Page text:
I kind of regret tearing this thing apart. It’s been such a nice truck.
Anyway, let’s get on. If destruction, then the real deal.
I stopped with the umpteenth iteration of the upper coil bucket and shock mount. With the addition of the sheet metal function to Fusion 360 i proceeded to make a model and fiddle with it.
This is the stuff i will forward to my sheet metal guys to create the parts to actually mount and test on the truck.
In parallel and to keep a sane mind i continued working on other parts of the vehicle. Such as brakes and steering.
I procured an OEM booster, master cylinder and steering rack from rockauto and began test fitting these to the truck. Turns out that the MC reservoir is close to the hood but fits with enough clearance.
The steering rack fits better, with lots of clearance between the boots and the frame rail, no notching required.
I tore out the windshield and dash in preparation of cutting and re-doing the firewall.
You can barely see the dotted line where i want to cut.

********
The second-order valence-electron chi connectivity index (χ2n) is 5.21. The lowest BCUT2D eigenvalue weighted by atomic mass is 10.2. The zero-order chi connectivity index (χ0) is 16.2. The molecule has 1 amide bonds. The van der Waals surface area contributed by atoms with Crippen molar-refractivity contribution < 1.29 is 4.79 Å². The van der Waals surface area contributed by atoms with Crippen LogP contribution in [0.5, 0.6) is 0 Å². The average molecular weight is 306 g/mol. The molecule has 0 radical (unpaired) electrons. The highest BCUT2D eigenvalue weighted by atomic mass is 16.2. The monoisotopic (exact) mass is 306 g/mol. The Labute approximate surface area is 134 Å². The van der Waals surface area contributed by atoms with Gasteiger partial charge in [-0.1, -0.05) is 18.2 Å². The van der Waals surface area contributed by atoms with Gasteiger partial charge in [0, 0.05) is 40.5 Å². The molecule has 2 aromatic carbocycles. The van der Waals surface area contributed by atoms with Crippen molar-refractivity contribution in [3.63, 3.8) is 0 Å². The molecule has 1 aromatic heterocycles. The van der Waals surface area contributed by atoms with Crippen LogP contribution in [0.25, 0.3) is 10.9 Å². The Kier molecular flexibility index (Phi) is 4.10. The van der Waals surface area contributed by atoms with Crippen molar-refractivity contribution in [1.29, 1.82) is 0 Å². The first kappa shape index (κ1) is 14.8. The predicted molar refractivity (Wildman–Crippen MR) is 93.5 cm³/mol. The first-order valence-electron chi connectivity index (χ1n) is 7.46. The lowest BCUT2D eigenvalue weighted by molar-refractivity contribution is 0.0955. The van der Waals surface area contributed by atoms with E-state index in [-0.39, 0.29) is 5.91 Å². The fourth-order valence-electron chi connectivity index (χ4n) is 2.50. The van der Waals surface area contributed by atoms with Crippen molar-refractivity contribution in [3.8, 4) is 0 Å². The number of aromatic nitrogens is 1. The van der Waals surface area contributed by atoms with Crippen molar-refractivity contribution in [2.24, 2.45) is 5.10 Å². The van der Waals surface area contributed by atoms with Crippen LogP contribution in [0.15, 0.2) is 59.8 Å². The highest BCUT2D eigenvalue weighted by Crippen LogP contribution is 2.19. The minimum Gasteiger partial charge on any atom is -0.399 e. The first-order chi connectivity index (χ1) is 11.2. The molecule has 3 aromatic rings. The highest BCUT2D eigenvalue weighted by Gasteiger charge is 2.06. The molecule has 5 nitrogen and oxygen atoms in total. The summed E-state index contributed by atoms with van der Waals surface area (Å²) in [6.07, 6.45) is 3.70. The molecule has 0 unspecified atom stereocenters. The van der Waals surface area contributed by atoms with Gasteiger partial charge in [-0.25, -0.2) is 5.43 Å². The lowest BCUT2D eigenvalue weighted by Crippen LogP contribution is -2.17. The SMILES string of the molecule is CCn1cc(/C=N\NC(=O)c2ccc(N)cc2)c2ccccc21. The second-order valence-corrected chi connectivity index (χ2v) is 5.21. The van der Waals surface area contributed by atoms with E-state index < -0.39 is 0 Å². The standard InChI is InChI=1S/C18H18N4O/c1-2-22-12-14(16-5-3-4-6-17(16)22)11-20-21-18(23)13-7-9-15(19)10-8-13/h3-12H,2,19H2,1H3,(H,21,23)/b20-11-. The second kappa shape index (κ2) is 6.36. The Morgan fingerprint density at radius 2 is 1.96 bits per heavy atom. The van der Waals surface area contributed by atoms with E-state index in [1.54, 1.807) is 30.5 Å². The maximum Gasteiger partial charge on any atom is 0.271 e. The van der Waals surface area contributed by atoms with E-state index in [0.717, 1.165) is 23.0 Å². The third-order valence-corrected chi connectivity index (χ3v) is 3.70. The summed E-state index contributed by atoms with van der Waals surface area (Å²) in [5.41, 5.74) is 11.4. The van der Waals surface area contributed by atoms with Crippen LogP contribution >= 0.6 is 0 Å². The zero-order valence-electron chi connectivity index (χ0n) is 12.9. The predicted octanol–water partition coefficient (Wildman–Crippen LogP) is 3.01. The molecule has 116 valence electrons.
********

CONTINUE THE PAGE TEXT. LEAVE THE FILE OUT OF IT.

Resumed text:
It is close to the booster and i will have to see about that. One option is moving the whole pedal box assembly over 3/4″ to the drivers side.
I am jumping between topics, sorry for that.
Since the pictures above were taken, i made a jig for the steering rack.
Now i know that the steering linkage – without considering engine and exhaust placement – is a pretty straight forward setup.
In these pictures the steering column has been shortened 4″. I need a collar and a bearing to support the lower end of the column but that’s a simple task for a machine shop.
This truck has a collapsible steering column. The stock Chrysler design consists of standard 3/4″ and 1″ double-d tubing!
Just the same stuff that Borgeson uses for its steering shafts. So i am replacing the lower part with a nice piece of 1″ shaft and a fat steel u-joint from Borgeson.
The connection between the end of the steering column and the steering rack will be made with another collapsible shaft. I like to implement safety measures wherever i can.
If this thing ever hits a wall, tree, other vehicle, it will be travelling fast.
Everything else is rubbing. And rubbin’ is racing.
Where does it go from here?
On lifting the engine into the truck i noticed i will have to do something about the way i lift the engine. My method of using four chains, one on each corner of the engine does interfere with the firewall and will interfere even more when i want to lift the engine into the cutout in the firewall.
Therefore i aquired the OEM lifting tool from Chrysler/Miller.
This way i can lift the engine in its center. Way easier to position in the cutout…
I did not cut yet. Need to stiffen the cab with some braces before i do that.